JavaScript/TypeScript unit tests

Our node-based unit tests system is the preferred way to test JavaScript/TypeScript code in Zulip. We prefer it over the Casper black-box whole-app testing, system since it is much (>100x) faster and also easier to do correctly than the Casper system.

You can run tests as follow:

    tools/test-js-with-node

The JS unit tests are written to work with node. You can find them in frontend_tests/node_tests. Here is an example test from frontend_tests/node_tests/stream_data.js:

(function test_get_by_id() {
    stream_data.clear_subscriptions();
    var id = 42;
    var sub = {
        name: 'Denmark',
        subscribed: true,
        color: 'red',
        stream_id: id
    };
    stream_data.add_sub('Denmark', sub);
    sub = stream_data.get_sub('Denmark');
    assert.equal(sub.color, 'red');
    sub = stream_data.get_sub_by_id(id);
    assert.equal(sub.color, 'red');
}());

The names of the node tests generally align with the names of the modules they test. If you modify a JS module in static/js you should see if there are corresponding test in frontend_tests/node_tests. If there are, you should strive to follow the patterns of the existing tests and add your own tests.

How the node tests work

Unlike the casper unit tests, which use the phantomjs browser connected to a running Zulip deveopment server, our node unit tests don’t have a browser, don’t talk to a server, and generally don’t use a complete virtual DOM (a handful of tests use the jsdom library for this purpose) because those slow down the tests a lot, and often don’t add much value.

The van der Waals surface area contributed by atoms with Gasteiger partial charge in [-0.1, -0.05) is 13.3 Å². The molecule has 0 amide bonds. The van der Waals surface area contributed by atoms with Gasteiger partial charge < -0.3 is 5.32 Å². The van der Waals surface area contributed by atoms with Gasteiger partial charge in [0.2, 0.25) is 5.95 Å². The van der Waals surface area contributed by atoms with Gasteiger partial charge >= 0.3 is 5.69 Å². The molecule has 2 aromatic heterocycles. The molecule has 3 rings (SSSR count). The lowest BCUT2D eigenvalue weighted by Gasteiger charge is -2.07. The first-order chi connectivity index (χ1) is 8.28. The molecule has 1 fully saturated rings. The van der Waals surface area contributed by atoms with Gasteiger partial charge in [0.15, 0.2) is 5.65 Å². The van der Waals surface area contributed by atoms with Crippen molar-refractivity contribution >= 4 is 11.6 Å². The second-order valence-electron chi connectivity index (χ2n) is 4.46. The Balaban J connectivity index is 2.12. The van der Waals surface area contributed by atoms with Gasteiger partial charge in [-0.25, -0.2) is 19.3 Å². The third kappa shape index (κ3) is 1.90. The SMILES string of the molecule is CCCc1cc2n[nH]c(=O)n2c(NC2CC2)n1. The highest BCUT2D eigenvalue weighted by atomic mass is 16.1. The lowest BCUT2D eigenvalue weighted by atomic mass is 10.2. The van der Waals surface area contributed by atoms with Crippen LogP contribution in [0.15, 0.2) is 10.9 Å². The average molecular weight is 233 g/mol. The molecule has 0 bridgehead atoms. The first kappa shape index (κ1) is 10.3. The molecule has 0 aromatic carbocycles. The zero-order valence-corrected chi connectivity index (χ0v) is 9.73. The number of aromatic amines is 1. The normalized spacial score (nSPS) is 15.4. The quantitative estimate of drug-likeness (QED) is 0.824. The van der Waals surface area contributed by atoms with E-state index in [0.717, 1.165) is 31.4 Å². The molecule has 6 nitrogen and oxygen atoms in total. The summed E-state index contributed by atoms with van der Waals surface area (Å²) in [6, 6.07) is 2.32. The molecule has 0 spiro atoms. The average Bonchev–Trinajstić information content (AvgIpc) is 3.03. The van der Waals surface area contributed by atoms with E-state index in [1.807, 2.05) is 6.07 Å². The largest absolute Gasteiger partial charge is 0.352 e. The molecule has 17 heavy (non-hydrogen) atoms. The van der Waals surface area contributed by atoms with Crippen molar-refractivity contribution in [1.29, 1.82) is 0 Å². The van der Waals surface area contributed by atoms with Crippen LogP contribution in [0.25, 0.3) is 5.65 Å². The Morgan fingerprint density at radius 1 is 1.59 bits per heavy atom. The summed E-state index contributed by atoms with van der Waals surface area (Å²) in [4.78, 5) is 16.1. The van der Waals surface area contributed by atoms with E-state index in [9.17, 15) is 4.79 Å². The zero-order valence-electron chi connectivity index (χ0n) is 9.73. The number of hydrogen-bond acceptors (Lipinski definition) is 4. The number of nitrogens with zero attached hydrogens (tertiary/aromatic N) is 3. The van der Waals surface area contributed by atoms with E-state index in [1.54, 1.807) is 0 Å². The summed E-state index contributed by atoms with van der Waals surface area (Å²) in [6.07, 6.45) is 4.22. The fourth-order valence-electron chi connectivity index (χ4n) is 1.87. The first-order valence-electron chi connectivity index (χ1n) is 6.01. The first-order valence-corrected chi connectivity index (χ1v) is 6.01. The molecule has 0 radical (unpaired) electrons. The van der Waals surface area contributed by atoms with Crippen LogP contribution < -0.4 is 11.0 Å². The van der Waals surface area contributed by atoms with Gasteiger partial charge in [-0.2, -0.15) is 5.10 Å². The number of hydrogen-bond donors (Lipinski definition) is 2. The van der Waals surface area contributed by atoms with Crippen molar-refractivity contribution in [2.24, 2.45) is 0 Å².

Instead, the preferred model for our unit tests is to mock DOM manipulations (which in Zulip are almost exclusively done via jQuery) using a custom library zjquery.

The unit test file for zjquery is designed to be also serve as nice documentation for how to use zjquery, and is highly recommended reading for anyone working on or debugging the Zulip node tests.

Conceptually, the zjquery library provides minimal versions of most jQuery DOM manipulation functions, and has a convenient system for letting you setup return values for more complex functions. For example, if the code you’d like to test calls $obj.find(), you can use $obj.set_find_results(selector, $value) to setup zjquery so that calls to $obj.find(selector) will return $value. See the unit test file for details.

This process of substituting jQuery functions with our own code for testing purposes is known as “stubbing”. zjquery does not stub all possible interactions with the dom, as such, you may need to write out the stub for a function you’re calling in your patch. Typically the stub is just placed in the test file, to prevent bloating of zjquery with functions that are only used in a single test.

If you need to stub, you will see an error of this form: Error: You must create a stub for $("#foo").bar

The zjquery library itself is only about 500 lines of code, and can also be a useful resource if you’re having trouble debugging DOM access in the unit tests.